You're doing well. At age 50, most people are slowing down, and their bodies are deteriorating, having long since abandoned strenuous physical exercise due to the various forces in their lives pulling their time and focus away (kids and career, typically).
The thing to realize is that your body adapts to whatever conditions are placed upon it. Regular martial arts practice will keep you in shape for the rest of your life. And there are many examples of people who kept on practicing martial arts well into their 80's and 90's.
If you're doing martial arts, your body will adapt to that and will become flexible, fit, and strong. If you go from sitting at a desk to sitting on a couch every day, your body will adapt that and become fat, rigid, easily fatigued, weak, and sickly. It's just that simple.
So you have the right idea.
Next, you mentioned having arthritic fingers. Sorry to hear about that. That might make it more painful for you to do anything grip related. I can't be certain of that, but that's what I'm guessing you would feel, especially decades from now.
So that means you should be more concerned about grappling arts, because the grip is highly stressed in those arts. It's not uncommon to hear this as a complaint of people training gi (uniform) based martial arts like Brazilian Jiujitsu or Judo. They get their fingers firmly wrapped up in their opponent's gi, and then as they thrash around, their fingers undergo a lot of torque which can cause sprains. They tape their fingers to help with this.
Read this article to get some background about why some BJJ people tape their fingers: http://jiujitsumag.com/finger-tape/
Again, I'm not sure that in your case this would be a big problem for you. You might never have an issue with it just because you're going to be more careful and aren't going to approach grappling arts at full force like a lot of young competitive grapplers do. And your partners aren't going to go overly hard on you if you're not going overly hard yourself. It's something you would have to experiment with by trying a BJJ class for a little while. You won't know until you try. Just don't sign any long term contracts.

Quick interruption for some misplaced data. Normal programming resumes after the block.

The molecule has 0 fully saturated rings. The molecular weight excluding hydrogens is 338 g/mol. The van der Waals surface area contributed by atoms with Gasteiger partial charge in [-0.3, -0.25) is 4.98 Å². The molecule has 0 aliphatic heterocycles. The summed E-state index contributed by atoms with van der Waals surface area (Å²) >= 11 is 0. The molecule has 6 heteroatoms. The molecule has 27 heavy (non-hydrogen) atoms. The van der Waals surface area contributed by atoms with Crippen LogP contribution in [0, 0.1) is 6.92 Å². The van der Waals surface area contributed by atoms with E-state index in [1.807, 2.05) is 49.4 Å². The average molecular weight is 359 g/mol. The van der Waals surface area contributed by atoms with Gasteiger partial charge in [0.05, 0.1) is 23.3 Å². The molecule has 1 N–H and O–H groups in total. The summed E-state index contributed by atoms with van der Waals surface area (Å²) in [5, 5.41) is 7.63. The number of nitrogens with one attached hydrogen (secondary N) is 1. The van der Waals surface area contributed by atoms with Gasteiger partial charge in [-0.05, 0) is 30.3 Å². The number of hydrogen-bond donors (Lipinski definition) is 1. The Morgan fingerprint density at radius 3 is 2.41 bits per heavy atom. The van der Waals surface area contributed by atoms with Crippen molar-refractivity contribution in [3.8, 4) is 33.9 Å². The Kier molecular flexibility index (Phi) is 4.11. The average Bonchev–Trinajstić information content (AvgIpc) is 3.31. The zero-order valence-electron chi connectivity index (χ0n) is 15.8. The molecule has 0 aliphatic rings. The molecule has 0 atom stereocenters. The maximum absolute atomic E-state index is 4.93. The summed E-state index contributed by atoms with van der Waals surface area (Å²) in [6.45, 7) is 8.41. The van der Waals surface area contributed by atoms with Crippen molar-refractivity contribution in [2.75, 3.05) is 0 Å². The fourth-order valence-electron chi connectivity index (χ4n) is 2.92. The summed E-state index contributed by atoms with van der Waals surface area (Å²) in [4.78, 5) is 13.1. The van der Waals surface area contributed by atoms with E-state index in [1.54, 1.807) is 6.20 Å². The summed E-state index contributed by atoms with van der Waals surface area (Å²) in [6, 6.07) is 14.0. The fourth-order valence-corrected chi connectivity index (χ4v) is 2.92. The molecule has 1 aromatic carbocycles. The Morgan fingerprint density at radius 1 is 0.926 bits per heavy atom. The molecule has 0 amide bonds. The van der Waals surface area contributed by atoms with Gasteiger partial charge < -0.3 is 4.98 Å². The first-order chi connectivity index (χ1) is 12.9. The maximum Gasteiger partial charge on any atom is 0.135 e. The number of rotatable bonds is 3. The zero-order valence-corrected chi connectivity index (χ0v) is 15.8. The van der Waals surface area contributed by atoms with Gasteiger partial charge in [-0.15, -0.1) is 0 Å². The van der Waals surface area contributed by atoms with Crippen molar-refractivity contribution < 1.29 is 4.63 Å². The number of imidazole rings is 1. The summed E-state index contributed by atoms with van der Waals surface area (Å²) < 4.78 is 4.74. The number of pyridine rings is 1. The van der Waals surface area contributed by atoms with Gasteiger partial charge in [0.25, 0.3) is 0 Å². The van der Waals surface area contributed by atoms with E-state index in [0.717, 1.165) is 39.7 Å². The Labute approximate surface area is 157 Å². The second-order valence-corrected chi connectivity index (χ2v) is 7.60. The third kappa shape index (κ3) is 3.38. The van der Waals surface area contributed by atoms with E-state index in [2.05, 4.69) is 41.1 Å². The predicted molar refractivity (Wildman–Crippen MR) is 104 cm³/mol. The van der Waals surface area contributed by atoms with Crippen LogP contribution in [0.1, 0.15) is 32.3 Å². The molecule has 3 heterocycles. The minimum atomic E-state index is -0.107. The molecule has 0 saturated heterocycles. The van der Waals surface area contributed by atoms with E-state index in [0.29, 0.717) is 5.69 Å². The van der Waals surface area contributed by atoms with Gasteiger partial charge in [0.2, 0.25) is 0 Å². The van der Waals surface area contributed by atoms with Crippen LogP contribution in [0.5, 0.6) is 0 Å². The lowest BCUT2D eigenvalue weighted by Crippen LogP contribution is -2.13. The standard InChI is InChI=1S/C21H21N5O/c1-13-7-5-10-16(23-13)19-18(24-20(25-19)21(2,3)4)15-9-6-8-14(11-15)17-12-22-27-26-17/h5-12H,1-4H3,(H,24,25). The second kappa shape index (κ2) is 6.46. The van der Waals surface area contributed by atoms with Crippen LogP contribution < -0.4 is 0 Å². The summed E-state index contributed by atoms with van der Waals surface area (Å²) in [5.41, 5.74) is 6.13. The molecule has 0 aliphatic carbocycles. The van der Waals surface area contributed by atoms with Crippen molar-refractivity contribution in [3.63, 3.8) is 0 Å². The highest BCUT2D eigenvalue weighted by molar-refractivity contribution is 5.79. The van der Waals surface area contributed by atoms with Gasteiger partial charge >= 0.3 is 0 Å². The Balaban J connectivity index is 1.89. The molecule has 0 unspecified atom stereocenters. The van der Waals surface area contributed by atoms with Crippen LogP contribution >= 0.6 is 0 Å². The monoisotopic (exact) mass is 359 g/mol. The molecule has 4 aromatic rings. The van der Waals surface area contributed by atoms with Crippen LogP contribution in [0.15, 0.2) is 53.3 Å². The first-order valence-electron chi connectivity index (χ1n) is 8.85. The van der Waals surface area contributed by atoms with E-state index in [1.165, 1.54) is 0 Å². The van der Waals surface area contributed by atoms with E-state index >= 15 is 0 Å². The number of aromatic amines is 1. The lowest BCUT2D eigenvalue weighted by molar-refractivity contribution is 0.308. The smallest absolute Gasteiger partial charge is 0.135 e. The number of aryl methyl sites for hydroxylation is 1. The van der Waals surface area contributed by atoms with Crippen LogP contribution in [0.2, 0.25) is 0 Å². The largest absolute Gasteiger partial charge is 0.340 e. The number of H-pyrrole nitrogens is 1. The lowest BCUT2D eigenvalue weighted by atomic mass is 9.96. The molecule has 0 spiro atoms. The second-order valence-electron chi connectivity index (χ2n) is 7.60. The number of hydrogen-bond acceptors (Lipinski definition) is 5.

Your arthritis might also exclude weapons based arts like Filipino Martial Arts (escrima / kali). Their stick fighting practice involves holding onto sticks very firmly while whacking them against opponents' sticks. That puts a lot of force on your hands, forearm, and fingers. Your fingers often get hit by accident, also, and it's not uncommon to have a finger break on occasion.
As for percussive martial arts like Muay Thai, MMA, Taekwondo, Karate, kickboxing, and boxing, they practice punching on heavy bags. This will put forces on your fingers and forearm. Again, depending on how your body reacts to it, it might be either bad or okay for you. You're going to need to experiment by signing up for a short period of time and trying it out.
Wing Chun practices with a wooden man dummy that involves hitting your hand against firm wood. Depending on the school, they might want you to really hit it hard, or they might be really soft. This is highly variable, so you have to look at what's going on in each school and talk with the instructor beforehand.
Aikido uses the grip, but the torque tends to be on the wrist instead of the fingers. In general, I think Aikido is a lot softer than most grappling based arts. And Aikido has a large percentage of older adults in its ranks. This might be your best bet for your fingers.
However, I have also observed a relatively larger percentage of out of shape practitioners in Aikido. So you're going to have to gauge that by looking at what kind of shape the black belts in each school are in. If you see a lot of overweight, out of shape black belts in a particular school, that's your answer. And that goes for any martial art school you come across, not just Aikido.
All of the martial arts you listed could present issues for your fingers in various ways. All of them generally improve physical fitness. So my recommendation for you is to approach it by first figuring out which martial art appeals to you the most. Don't worry about your fingers too much. Try it out for a few months, and then decide if it's something that you want to continue. If you're finding that your fingers are having problems, then you'll maybe want to look elsewhere instead.
Hope that helps.